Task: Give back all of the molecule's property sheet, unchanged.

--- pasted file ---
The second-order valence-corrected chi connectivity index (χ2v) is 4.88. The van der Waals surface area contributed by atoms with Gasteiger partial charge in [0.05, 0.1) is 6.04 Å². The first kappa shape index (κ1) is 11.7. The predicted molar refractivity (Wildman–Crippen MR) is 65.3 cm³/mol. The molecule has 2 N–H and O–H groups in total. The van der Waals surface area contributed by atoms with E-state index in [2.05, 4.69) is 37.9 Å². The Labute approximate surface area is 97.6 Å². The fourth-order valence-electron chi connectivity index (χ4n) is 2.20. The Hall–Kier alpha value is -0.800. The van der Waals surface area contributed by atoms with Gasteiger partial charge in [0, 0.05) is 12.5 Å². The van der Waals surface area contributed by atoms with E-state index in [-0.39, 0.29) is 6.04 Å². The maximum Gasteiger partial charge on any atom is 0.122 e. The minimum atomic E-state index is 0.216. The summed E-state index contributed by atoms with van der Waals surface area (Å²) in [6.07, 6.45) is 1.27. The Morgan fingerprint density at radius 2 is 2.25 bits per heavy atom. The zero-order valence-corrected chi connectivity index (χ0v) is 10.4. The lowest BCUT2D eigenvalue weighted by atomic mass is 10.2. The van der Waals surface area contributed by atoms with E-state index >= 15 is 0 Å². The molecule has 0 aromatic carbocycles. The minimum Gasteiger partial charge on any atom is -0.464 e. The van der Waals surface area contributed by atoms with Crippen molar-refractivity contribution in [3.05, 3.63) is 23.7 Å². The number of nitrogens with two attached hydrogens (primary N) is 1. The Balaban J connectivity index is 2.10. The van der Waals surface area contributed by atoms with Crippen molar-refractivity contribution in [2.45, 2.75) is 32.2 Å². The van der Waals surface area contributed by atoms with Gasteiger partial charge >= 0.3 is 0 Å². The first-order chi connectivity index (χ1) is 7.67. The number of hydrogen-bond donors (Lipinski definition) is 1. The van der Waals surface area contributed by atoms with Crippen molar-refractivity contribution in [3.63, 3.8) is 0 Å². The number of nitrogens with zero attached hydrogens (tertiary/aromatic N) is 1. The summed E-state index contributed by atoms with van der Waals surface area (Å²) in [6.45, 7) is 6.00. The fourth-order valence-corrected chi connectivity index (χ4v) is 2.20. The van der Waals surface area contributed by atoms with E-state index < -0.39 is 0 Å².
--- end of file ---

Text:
The second-order valence-corrected chi connectivity index (χ2v) is 4.88. The van der Waals surface area contributed by atoms with Gasteiger partial charge in [0.05, 0.1) is 6.04 Å². The first kappa shape index (κ1) is 11.7. The predicted molar refractivity (Wildman–Crippen MR) is 65.3 cm³/mol. The molecule has 2 N–H and O–H groups in total. The van der Waals surface area contributed by atoms with E-state index in [2.05, 4.69) is 37.9 Å². The Labute approximate surface area is 97.6 Å². The fourth-order valence-electron chi connectivity index (χ4n) is 2.20. The Hall–Kier alpha value is -0.800. The van der Waals surface area contributed by atoms with Gasteiger partial charge in [0, 0.05) is 12.5 Å². The van der Waals surface area contributed by atoms with E-state index in [-0.39, 0.29) is 6.04 Å². The maximum Gasteiger partial charge on any atom is 0.122 e. The minimum atomic E-state index is 0.216. The summed E-state index contributed by atoms with van der Waals surface area (Å²) in [6.07, 6.45) is 1.27. The Morgan fingerprint density at radius 2 is 2.25 bits per heavy atom. The zero-order valence-corrected chi connectivity index (χ0v) is 10.4. The lowest BCUT2D eigenvalue weighted by atomic mass is 10.2. The van der Waals surface area contributed by atoms with E-state index >= 15 is 0 Å². The molecule has 0 aromatic carbocycles. The minimum Gasteiger partial charge on any atom is -0.464 e. The van der Waals surface area contributed by atoms with Crippen molar-refractivity contribution in [3.05, 3.63) is 23.7 Å². The number of nitrogens with two attached hydrogens (primary N) is 1. The Balaban J connectivity index is 2.10. The van der Waals surface area contributed by atoms with Crippen molar-refractivity contribution in [2.45, 2.75) is 32.2 Å². The van der Waals surface area contributed by atoms with Gasteiger partial charge >= 0.3 is 0 Å². The first-order chi connectivity index (χ1) is 7.67. The number of hydrogen-bond donors (Lipinski definition) is 1. The van der Waals surface area contributed by atoms with Crippen molar-refractivity contribution in [3.63, 3.8) is 0 Å². The number of nitrogens with zero attached hydrogens (tertiary/aromatic N) is 1. The summed E-state index contributed by atoms with van der Waals surface area (Å²) in [6.45, 7) is 6.00. The fourth-order valence-corrected chi connectivity index (χ4v) is 2.20. The van der Waals surface area contributed by atoms with E-state index < -0.39 is 0 Å².